A few days after I returned from my trip to Phnom Penh I went to see Jools Holland & his Rhythm & Blues Band with Jim – his birthday present from September. It was phenomenal on many levels, and two highlights were Ruby Turner, who caught us all up in seventh heaven with her spirited rendition of Peace in The Valley, and 80’s icon Marc Almond. Having been a complete 80’s Essex teen it was quite surreal dancing and singing along to the anthems of Tainted Love and Say Hello, Wave Goodbye just two rows from the legend instead of around a handbag!

The latter song felt very apt as I had been pondering the greetings I have received in various slum communities. When I visited several slum communities in Kampala in 2012 I was taken aback by the smiley children who all waved as we walked into their neighbourhoods and shouted gleefully ‘Bye bye Mzungu’. This was on the way in, not on the way out! And this was not only in one particular community, but in every one of the few that I visited. What could have happened that caused this to become a normal greeting I thought?

My limited experience told me that a considerable amount of ‘outreach’, ‘service’ or ‘humanitarian aid’ in Kampala was delivered by white people (Mzungus) of various nationalities, belonging to a multitude of NGOs, and was frequently brought in by visitors who invariably lived elsewhere, often in a compound with high security. My presence in the slums, and that of the other white people on the teams I was accompanying, was obviously regarded as temporary, to the degree that the children said ‘Goodbye’ even as we arrived.

In contrast, as I entered the slum community in Phnom Penh with my travelling friend Alex, even for the first time, some children gave a little shy DSCN3020wave and a smile, whilst others simply ignored us or looked a little bemused. Within minutes of arriving at our host’s humble home a few children from the neighbourhood appeared to say hello and mock our feeble attempts to greet them with ‘jim-rip-sewr’! They then accompanied us on a walk around the community as our host showed us our home for the week and, in a mix of broken English, sign-language and points to an English-Khmer dictionary, tried to explain certain dynamics.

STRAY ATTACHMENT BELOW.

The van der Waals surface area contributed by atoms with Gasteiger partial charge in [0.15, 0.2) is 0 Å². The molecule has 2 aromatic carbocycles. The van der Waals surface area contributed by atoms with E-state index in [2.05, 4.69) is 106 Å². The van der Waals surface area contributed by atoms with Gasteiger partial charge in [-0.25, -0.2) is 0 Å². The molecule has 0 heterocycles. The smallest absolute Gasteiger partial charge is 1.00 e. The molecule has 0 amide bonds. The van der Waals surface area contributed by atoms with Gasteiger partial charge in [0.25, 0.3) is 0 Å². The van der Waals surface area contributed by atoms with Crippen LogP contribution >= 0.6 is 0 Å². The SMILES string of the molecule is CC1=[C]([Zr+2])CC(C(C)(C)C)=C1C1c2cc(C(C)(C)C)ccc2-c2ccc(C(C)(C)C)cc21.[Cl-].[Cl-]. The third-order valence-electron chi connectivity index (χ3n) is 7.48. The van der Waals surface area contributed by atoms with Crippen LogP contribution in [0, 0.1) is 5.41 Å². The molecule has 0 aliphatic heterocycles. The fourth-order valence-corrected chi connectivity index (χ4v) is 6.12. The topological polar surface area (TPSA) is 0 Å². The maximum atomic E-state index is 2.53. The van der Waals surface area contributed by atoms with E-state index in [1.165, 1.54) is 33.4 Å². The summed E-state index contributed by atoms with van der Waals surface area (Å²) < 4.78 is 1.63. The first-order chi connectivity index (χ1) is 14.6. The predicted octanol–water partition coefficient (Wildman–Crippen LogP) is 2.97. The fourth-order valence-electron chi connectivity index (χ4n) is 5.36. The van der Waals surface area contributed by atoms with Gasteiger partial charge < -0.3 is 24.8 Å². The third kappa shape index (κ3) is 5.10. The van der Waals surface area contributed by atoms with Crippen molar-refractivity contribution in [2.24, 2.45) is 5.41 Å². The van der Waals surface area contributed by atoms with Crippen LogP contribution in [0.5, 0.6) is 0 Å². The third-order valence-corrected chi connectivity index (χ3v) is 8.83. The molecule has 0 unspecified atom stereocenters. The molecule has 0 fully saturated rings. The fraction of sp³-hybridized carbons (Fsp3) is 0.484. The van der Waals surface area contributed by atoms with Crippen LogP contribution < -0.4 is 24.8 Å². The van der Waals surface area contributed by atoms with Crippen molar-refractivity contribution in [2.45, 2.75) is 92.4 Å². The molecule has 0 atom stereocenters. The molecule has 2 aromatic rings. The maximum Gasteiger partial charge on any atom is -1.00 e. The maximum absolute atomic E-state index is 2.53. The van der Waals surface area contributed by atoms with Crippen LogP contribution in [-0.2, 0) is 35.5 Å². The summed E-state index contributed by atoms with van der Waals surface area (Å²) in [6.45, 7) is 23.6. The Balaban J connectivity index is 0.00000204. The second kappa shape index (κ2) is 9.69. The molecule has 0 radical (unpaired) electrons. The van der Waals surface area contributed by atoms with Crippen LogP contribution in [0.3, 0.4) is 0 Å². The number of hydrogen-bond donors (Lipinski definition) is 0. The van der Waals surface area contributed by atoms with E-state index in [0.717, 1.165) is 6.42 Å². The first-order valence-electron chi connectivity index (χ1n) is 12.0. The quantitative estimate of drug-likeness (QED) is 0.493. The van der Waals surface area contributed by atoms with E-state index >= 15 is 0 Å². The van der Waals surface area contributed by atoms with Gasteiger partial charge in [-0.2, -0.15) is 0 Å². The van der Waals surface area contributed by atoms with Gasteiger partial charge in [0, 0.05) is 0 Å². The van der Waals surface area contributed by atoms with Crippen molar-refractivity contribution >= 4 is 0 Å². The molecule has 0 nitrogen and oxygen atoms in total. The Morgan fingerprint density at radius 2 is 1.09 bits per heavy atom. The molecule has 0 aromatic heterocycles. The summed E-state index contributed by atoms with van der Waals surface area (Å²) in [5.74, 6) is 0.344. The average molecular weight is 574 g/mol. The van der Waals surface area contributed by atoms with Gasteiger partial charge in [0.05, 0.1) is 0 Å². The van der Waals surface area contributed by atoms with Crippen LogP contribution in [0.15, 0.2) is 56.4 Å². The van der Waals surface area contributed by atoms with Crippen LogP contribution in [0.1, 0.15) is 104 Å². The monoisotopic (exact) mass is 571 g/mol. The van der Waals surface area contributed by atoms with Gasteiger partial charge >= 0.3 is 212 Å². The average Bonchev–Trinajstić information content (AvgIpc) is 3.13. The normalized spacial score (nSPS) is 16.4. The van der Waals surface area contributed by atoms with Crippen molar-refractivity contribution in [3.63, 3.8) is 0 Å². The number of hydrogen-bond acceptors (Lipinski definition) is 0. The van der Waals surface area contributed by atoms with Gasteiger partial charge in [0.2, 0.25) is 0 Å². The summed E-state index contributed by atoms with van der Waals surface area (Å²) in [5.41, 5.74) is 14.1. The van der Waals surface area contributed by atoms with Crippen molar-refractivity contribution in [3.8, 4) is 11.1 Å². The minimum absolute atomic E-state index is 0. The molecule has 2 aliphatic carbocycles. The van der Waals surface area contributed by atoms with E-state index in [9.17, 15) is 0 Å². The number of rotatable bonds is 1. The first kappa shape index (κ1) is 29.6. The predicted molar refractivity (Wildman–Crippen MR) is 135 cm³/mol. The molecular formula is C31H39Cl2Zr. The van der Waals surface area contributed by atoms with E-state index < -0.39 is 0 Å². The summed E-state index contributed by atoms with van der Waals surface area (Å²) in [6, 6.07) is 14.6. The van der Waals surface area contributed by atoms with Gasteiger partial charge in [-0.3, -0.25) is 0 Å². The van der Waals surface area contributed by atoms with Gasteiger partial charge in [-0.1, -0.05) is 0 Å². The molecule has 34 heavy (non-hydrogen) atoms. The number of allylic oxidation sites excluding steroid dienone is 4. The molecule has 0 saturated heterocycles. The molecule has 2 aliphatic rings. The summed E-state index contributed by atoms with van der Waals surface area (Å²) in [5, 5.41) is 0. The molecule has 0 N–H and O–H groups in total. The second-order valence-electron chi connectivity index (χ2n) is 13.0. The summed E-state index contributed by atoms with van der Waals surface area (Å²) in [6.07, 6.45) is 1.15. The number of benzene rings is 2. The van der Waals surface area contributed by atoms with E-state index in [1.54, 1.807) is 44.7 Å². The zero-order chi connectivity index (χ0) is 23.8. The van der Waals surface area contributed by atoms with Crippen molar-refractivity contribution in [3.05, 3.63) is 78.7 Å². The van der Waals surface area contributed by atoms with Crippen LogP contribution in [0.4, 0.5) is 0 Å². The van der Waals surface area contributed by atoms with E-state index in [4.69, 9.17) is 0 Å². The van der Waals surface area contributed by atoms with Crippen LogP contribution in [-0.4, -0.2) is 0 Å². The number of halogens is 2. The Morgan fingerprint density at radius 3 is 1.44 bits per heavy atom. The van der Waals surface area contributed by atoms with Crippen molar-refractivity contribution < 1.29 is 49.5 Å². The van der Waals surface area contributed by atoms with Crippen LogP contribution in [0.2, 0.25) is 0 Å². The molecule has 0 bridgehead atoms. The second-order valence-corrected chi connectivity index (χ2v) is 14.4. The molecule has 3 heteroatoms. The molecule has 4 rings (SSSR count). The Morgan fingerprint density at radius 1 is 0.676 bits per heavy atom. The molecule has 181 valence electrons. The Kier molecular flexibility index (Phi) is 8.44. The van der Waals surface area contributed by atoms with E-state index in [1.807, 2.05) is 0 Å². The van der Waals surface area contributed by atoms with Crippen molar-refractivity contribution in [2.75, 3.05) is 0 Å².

The following morning, after a night acclimatising to the heat, the sounds, and the smells, we went to the church in the middle of the community (more about that another time). It wasn’t until late afternoon that we left the community for a Sunday evening with the team, returning in the dark to our home. The next day, Monday, we left the community in the morning to meet with some of the team, and as we walked out towards the shops on the main road which mask the slum behind, we departed as people who had slept in their neighbourhood, trusting for our food and our rest, able to say good morning, as best we could, as we headed out. As we walked along the path out of the neighbourhood a group of white people walked toward us, arriving for a day’s work in the slum community. We wondered what they might be doing – helping the church maybe?

What struck us most was that at the end of the afternoon, as we walked back into the community, the children greeted us once again, this time more overtly. We began to recognise some of them and maybe we began to look more familiar too. As we returned, along with others finishing their day’s work, the team that had arrived in the morning made their way out of the community. I cannot, and would not want to judge the team that served for the day and I am sure that many contributions from day visitors are imperative for some of the world’s most marginalised localities. What I can discern however is that I found it very uncomfortable to have the wave of a hello and the vocabulary of a goodbye presented together in Kampala. I was far more comfortable being able to say hello as an, albeit temporary, resident of this Phnom Penh community.

In Kampala I was told that it would be impossible as someone from a ‘developed country ‘ to live in a slum community. It would be too dangerous. Yet it seemed perfectly possible in Phnom Penh and I ponder the differences. I respect those who have chosen to live in such communities for the long-term and for whom these communities have genuinely become home. Their presence, and the respect they have gained from living humbly within their neighourhood, no doubt paved the way for us, as their friends and visitors, to be welcomed so warmly.

I use the phrase ‘incarnational mission’ frequently. To me it means the practice of taking your location and place seriously, of recognising home as more than a dormitory or purely personal space, of seeking the welfare of the neighbourhood wherever you are, but also rising to the challenge of relocating and becoming incarnational in places frequently overlooked. I believe in it. I experience it. I continue to learn more about it. I wonder whether incarnational mission is a privileged conversation of those who can choose where they live and wonder what it means for those with no choice and for the third of our global population who are in constant movement. And I wonder what it does to my theology and my practice if it is deemed ‘impossible’ to be incarnational in some locations on this beautiful earth? What do we potentially miss if ‘wave hello and say goodbye’ is all we can aspire to? And what can we who are barely comprehending the challenges of living in an urban world, learn from those who have grown up in slum neighbourhoods, who are effectively serving and mobilising their communities?

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